The activities we ran were just a gentle introduction to creative tech and experimenting with sensors, but they went down really well, and many of the participants felt happy to move beyond the worksheets and try out their own ideas. We set challenges, and got them to think about how they could incorporate technology like this into their Scouting activities.

Having been through the Scouting movement myself, it’s amazing to be involved in working to show young people how technology can be applied to projects related to their other hobbies and interests. I loved introducing the Scouts to the idea that programming and making can be tools to help solve problems that are relevant to them and to others in their communities, as well as enabling them to do some good in the world, and to be creative.

Scouts coding

Ben Nuttall on Twitter

Can you breathe on the Sense HAT to make the humidity read 90?” “That’s cool. It makes you light-headed…

While conducting a survey of Raspberry Jam organisers recently, I discovered that a high proportion of those who run Jams are also involved in other youth organisations. Many were Scout leaders. Other active Pi community folk happen to be involved in Scouting too, like Brian and Richard, who helped out at the weekend, and who are Scout and Cub leaders. I’m interested to speak to anyone in the Pi community who has an affiliation with the Scouts to share ideas on how they think digital making can be incorporated in Scouting activities. Please do get in touch!

Ben Nuttall on Twitter

Not a great picture but the Scouts made a Fleur de Lys on the Sense HAT at @gpwintercamp



The timing is perfect for young people in this age group to get involved with digital making, as we’ve just launched our first Pioneers challenge. There’s plenty of scope there for outdoor tech projects.

Thanks to UK Scouting and the Wintercamp team for a great weekend. Smiles all round!

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Sense HAT emulator

Post Syndicated from David Honess original https://www.raspberrypi.org/blog/sense-hat-emulator/

Over the last few months, we’ve been working with US-based startup Trinket to develop a web-based emulator for the Sense HAT, the multipurpose add-on board for the Raspberry Pi which is also the core component of the Astro Pi units on the International Space Station. We wanted to provide a unique, free learning resource that brings the excitement of programming our space-qualified hardware to students, teachers, and others all over the world.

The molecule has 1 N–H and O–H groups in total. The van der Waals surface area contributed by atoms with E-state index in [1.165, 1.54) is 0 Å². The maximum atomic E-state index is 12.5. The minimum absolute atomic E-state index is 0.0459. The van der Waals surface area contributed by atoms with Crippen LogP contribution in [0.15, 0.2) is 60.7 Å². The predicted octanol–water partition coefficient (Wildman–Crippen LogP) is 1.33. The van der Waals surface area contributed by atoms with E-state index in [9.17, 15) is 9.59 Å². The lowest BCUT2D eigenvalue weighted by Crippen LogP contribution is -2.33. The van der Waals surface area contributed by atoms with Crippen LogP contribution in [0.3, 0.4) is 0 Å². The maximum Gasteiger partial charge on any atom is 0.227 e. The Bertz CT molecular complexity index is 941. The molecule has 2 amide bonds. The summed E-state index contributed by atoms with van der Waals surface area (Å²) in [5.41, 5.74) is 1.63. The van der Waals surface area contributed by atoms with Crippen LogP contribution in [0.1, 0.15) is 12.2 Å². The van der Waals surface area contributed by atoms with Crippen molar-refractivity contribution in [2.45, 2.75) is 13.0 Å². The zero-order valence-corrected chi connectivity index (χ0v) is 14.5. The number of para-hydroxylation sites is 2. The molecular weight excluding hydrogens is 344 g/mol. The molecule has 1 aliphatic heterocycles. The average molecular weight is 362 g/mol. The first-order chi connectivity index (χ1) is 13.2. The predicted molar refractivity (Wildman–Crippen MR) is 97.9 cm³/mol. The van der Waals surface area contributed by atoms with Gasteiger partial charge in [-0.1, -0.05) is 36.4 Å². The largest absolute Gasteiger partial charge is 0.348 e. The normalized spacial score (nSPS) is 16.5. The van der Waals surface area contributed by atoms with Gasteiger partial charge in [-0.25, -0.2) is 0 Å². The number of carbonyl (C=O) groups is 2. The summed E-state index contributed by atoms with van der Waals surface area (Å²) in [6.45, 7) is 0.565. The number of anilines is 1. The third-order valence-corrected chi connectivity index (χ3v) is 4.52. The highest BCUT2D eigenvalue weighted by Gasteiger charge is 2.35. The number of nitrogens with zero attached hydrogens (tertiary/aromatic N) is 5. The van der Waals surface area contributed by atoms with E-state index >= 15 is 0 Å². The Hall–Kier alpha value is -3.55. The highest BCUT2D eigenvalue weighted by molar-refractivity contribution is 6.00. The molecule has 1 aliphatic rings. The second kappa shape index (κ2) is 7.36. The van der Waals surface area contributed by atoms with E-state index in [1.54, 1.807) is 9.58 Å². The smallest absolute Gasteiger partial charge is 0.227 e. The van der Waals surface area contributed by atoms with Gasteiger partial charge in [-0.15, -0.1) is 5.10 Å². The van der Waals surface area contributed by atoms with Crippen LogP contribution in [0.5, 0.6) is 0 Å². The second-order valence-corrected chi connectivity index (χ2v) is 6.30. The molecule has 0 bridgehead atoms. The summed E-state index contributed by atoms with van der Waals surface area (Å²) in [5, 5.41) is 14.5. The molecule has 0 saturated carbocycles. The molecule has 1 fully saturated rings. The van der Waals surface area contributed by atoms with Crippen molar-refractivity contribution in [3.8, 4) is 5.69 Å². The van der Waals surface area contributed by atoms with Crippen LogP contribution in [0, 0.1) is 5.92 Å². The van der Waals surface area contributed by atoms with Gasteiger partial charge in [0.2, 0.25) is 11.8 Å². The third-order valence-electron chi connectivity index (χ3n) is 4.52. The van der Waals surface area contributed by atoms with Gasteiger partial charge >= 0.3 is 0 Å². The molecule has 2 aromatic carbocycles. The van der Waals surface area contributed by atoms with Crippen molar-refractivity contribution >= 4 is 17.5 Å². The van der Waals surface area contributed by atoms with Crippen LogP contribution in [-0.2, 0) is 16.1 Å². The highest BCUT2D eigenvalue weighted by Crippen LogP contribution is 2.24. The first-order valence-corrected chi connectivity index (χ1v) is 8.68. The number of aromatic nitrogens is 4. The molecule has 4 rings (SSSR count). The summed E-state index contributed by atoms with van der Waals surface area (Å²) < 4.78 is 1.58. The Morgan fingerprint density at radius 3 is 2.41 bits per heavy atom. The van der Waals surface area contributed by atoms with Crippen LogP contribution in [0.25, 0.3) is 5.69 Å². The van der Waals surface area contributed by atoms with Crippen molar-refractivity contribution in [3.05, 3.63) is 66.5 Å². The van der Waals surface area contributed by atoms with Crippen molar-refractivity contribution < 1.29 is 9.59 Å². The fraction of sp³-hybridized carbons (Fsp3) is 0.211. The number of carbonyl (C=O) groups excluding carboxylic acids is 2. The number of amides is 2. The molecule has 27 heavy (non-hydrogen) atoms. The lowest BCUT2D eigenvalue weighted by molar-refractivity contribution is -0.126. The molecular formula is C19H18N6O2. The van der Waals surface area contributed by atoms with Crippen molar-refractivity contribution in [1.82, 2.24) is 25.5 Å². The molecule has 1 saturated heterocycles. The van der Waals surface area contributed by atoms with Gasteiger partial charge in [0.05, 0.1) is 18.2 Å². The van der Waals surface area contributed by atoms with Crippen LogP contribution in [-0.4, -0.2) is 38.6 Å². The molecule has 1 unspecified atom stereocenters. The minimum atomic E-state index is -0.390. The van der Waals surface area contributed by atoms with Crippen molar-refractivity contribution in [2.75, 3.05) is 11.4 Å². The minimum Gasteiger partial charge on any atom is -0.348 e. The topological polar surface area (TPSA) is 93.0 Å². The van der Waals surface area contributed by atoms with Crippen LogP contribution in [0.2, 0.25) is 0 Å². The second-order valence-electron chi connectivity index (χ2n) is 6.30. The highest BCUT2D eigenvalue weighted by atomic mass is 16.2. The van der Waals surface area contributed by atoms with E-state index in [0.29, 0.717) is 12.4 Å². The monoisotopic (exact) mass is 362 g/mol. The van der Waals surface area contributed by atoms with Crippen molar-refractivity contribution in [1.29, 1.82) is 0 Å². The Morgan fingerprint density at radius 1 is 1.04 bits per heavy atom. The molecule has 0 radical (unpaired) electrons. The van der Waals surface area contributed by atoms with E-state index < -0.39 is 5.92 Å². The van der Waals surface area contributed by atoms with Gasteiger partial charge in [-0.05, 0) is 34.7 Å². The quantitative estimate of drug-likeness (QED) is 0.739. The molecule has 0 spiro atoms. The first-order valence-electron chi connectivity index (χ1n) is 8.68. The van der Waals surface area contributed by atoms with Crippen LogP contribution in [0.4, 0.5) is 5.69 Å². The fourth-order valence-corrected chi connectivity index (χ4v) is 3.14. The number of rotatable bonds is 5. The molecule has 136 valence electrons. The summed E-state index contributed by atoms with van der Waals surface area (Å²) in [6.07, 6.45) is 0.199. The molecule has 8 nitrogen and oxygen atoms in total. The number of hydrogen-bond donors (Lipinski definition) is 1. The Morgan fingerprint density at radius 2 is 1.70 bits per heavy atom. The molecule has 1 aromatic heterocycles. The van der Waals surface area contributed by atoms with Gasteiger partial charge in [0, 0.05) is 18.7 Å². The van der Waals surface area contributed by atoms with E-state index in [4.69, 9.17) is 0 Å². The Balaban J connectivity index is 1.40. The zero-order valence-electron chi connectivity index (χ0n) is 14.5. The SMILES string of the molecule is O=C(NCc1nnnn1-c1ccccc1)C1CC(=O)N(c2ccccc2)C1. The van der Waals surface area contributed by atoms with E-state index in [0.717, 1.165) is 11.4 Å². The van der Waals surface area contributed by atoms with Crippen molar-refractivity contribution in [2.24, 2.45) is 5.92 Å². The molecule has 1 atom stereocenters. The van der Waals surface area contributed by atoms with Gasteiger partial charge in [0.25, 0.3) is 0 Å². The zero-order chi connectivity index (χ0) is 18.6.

We’re delighted to announce its release today, and you can try it for yourself right now. Click the Run button below and see what happens!

trinket-logo

The emulator will allow more people to participate in future Astro Pi competitions – you’ll be able to join in without needing to own a Raspberry Pi computer or a Sense HAT.

British ESA Astronaut Tim Peake with an Astro Pi unit on the International Space Station

British ESA Astronaut Tim Peake with the Astro Pi. Image credit ESA

The new emulator builds on Trinket’s existing Python-in-browser platform, and provides the following features:

  • Virtual Sense HAT with environmental controls and joystick input
  • Full Python syntax highlighting
  • Contextual auto-complete
  • Intuitive error reporting and highlighting
  • Image upload
  • HTML page embedding
  • Social media integration
  • Project sharing via direct URL
  • Project download as zip (for moving to Raspberry Pi)
  • All major browsers supported

sense_hat_emu

The Sense HAT has temperature, pressure and humidity sensors, and can change its behaviour according to the values they report. The Sense HAT emulator has sliders you can move to change these values, so you can test how your code responds to environmental variables.

Part of a screenshot of the Astro Pi emulator, showing three silders with buttons that can be dragged to change the temperature, pressure and humidity that the virtual Sense HAT's sensors are reporting

You can move the sliders to change what the sensors are reporting

Code written in this emulator is directly portable to a physical Raspberry Pi with a Sense HAT without modification. This means any code you write can be run by the Astro Pi units on board the ISS! It is our hope that, within the next 12 months, code that has been written in the emulator will run in space. Look out for news on this, coming soon on the Astro Pi site!

We owe huge thanks to Trinket, who have been wonderful partners in this project. The development work has been completed in just over two months, and has been a huge collaborative effort from the start. The software relies heavily on open-source technology and a global community of developers who are committed to making the power of code more accessible to students.

A closed group of beta testers, made up of previous Astro Pi participants and Code Club champions, has been putting the emulator through its paces over recent weeks. We’re proud to say that we’ve just had a bug-free open beta over the weekend, and now we’re looking forward to seeing it used as widely as possible.